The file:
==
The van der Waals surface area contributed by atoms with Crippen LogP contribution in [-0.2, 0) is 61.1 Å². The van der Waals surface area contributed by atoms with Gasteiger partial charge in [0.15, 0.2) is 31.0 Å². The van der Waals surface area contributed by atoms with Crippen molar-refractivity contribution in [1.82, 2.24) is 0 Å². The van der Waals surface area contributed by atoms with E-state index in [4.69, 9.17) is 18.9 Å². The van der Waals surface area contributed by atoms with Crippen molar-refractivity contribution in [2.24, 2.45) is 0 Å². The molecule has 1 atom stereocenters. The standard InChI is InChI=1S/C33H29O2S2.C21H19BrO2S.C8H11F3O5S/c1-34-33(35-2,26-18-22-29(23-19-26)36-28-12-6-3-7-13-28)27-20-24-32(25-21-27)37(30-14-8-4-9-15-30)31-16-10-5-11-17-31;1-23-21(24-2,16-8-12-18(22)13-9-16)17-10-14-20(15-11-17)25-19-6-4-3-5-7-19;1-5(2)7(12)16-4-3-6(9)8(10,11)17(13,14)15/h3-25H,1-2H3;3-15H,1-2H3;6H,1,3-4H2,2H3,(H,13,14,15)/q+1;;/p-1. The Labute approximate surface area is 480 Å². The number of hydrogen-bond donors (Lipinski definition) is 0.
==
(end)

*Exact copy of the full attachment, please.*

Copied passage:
The van der Waals surface area contributed by atoms with Crippen LogP contribution in [-0.2, 0) is 61.1 Å². The van der Waals surface area contributed by atoms with Gasteiger partial charge in [0.15, 0.2) is 31.0 Å². The van der Waals surface area contributed by atoms with Crippen molar-refractivity contribution in [1.82, 2.24) is 0 Å². The van der Waals surface area contributed by atoms with E-state index in [4.69, 9.17) is 18.9 Å². The van der Waals surface area contributed by atoms with Crippen molar-refractivity contribution in [2.24, 2.45) is 0 Å². The molecule has 1 atom stereocenters. The standard InChI is InChI=1S/C33H29O2S2.C21H19BrO2S.C8H11F3O5S/c1-34-33(35-2,26-18-22-29(23-19-26)36-28-12-6-3-7-13-28)27-20-24-32(25-21-27)37(30-14-8-4-9-15-30)31-16-10-5-11-17-31;1-23-21(24-2,16-8-12-18(22)13-9-16)17-10-14-20(15-11-17)25-19-6-4-3-5-7-19;1-5(2)7(12)16-4-3-6(9)8(10,11)17(13,14)15/h3-25H,1-2H3;3-15H,1-2H3;6H,1,3-4H2,2H3,(H,13,14,15)/q+1;;/p-1. The Labute approximate surface area is 480 Å². The number of hydrogen-bond donors (Lipinski definition) is 0.